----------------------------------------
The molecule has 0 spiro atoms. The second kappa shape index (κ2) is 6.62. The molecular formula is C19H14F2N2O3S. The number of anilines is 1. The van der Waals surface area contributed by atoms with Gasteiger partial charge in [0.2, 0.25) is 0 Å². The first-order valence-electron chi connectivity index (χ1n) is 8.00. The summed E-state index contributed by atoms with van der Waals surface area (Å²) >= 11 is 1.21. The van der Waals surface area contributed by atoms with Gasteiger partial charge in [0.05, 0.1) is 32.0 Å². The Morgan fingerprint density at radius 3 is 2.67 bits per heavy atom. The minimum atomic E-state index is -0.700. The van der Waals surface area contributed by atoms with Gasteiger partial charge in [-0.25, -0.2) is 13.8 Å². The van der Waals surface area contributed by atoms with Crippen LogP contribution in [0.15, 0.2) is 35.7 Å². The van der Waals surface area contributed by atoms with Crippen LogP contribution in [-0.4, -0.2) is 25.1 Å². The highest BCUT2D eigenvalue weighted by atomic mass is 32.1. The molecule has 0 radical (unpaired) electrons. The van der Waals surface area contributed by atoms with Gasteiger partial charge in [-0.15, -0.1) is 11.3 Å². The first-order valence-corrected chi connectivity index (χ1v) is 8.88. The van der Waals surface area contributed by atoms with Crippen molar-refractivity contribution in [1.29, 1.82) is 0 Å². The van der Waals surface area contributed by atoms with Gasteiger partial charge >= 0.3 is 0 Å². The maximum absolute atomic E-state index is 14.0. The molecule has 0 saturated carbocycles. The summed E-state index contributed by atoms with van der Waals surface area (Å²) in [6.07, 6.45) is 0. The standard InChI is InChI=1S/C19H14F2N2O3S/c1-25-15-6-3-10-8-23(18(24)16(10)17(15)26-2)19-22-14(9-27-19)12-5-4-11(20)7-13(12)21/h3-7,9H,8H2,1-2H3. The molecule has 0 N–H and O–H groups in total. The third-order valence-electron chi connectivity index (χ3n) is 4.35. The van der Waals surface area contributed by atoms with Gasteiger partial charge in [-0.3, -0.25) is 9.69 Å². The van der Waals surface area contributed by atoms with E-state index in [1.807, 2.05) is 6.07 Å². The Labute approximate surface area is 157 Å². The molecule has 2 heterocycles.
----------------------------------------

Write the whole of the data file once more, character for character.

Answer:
The molecule has 0 spiro atoms. The second kappa shape index (κ2) is 6.62. The molecular formula is C19H14F2N2O3S. The number of anilines is 1. The van der Waals surface area contributed by atoms with Gasteiger partial charge in [0.2, 0.25) is 0 Å². The first-order valence-electron chi connectivity index (χ1n) is 8.00. The summed E-state index contributed by atoms with van der Waals surface area (Å²) >= 11 is 1.21. The van der Waals surface area contributed by atoms with Gasteiger partial charge in [0.05, 0.1) is 32.0 Å². The Morgan fingerprint density at radius 3 is 2.67 bits per heavy atom. The minimum atomic E-state index is -0.700. The van der Waals surface area contributed by atoms with Gasteiger partial charge in [-0.25, -0.2) is 13.8 Å². The van der Waals surface area contributed by atoms with Crippen LogP contribution in [0.15, 0.2) is 35.7 Å². The van der Waals surface area contributed by atoms with Crippen LogP contribution in [-0.4, -0.2) is 25.1 Å². The highest BCUT2D eigenvalue weighted by atomic mass is 32.1. The molecule has 0 radical (unpaired) electrons. The van der Waals surface area contributed by atoms with Gasteiger partial charge in [-0.15, -0.1) is 11.3 Å². The first-order valence-corrected chi connectivity index (χ1v) is 8.88. The van der Waals surface area contributed by atoms with Crippen molar-refractivity contribution in [1.29, 1.82) is 0 Å². The van der Waals surface area contributed by atoms with Gasteiger partial charge >= 0.3 is 0 Å². The maximum absolute atomic E-state index is 14.0. The molecule has 0 saturated carbocycles. The summed E-state index contributed by atoms with van der Waals surface area (Å²) in [6.07, 6.45) is 0. The standard InChI is InChI=1S/C19H14F2N2O3S/c1-25-15-6-3-10-8-23(18(24)16(10)17(15)26-2)19-22-14(9-27-19)12-5-4-11(20)7-13(12)21/h3-7,9H,8H2,1-2H3. The molecule has 0 N–H and O–H groups in total. The third-order valence-electron chi connectivity index (χ3n) is 4.35. The van der Waals surface area contributed by atoms with Gasteiger partial charge in [-0.3, -0.25) is 9.69 Å². The van der Waals surface area contributed by atoms with E-state index in [1.807, 2.05) is 6.07 Å². The Labute approximate surface area is 157 Å². The molecule has 2 heterocycles.